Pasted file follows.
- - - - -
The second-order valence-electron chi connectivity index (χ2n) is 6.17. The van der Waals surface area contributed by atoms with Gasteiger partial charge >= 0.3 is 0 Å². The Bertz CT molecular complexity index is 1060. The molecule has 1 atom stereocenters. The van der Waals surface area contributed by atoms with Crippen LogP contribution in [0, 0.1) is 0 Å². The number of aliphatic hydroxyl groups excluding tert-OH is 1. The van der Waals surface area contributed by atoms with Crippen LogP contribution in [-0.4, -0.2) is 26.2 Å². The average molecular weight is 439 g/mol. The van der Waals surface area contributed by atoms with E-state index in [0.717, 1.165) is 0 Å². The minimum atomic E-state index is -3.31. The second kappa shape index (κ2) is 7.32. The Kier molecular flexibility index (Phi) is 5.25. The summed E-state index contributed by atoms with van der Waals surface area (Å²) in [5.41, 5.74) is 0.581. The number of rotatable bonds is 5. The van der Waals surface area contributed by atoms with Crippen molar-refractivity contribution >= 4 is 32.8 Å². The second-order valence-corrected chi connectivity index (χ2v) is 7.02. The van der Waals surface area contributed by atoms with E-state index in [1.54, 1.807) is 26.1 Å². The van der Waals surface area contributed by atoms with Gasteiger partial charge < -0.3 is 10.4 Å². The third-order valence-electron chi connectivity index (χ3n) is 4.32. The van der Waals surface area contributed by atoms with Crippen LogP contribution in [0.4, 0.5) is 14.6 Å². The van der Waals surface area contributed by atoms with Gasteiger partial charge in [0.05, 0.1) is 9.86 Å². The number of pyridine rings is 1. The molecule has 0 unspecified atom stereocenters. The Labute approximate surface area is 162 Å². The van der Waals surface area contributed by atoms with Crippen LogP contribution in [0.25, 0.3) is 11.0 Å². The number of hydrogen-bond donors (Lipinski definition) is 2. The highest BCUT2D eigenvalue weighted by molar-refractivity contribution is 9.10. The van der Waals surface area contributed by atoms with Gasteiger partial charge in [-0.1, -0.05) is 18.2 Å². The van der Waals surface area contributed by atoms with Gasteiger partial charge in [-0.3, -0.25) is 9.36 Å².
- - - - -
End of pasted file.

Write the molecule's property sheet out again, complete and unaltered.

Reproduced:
The second-order valence-electron chi connectivity index (χ2n) is 6.17. The van der Waals surface area contributed by atoms with Gasteiger partial charge >= 0.3 is 0 Å². The Bertz CT molecular complexity index is 1060. The molecule has 1 atom stereocenters. The van der Waals surface area contributed by atoms with Crippen LogP contribution in [0, 0.1) is 0 Å². The number of aliphatic hydroxyl groups excluding tert-OH is 1. The van der Waals surface area contributed by atoms with Crippen LogP contribution in [-0.4, -0.2) is 26.2 Å². The average molecular weight is 439 g/mol. The van der Waals surface area contributed by atoms with E-state index in [0.717, 1.165) is 0 Å². The minimum atomic E-state index is -3.31. The second kappa shape index (κ2) is 7.32. The Kier molecular flexibility index (Phi) is 5.25. The summed E-state index contributed by atoms with van der Waals surface area (Å²) in [5.41, 5.74) is 0.581. The number of rotatable bonds is 5. The van der Waals surface area contributed by atoms with Crippen molar-refractivity contribution >= 4 is 32.8 Å². The second-order valence-corrected chi connectivity index (χ2v) is 7.02. The van der Waals surface area contributed by atoms with E-state index in [1.54, 1.807) is 26.1 Å². The van der Waals surface area contributed by atoms with Gasteiger partial charge < -0.3 is 10.4 Å². The third-order valence-electron chi connectivity index (χ3n) is 4.32. The van der Waals surface area contributed by atoms with Crippen LogP contribution in [0.4, 0.5) is 14.6 Å². The van der Waals surface area contributed by atoms with Gasteiger partial charge in [0.05, 0.1) is 9.86 Å². The number of pyridine rings is 1. The molecule has 0 unspecified atom stereocenters. The Labute approximate surface area is 162 Å². The van der Waals surface area contributed by atoms with Crippen LogP contribution in [0.25, 0.3) is 11.0 Å². The number of hydrogen-bond donors (Lipinski definition) is 2. The highest BCUT2D eigenvalue weighted by molar-refractivity contribution is 9.10. The van der Waals surface area contributed by atoms with Gasteiger partial charge in [-0.1, -0.05) is 18.2 Å². The van der Waals surface area contributed by atoms with Gasteiger partial charge in [-0.3, -0.25) is 9.36 Å².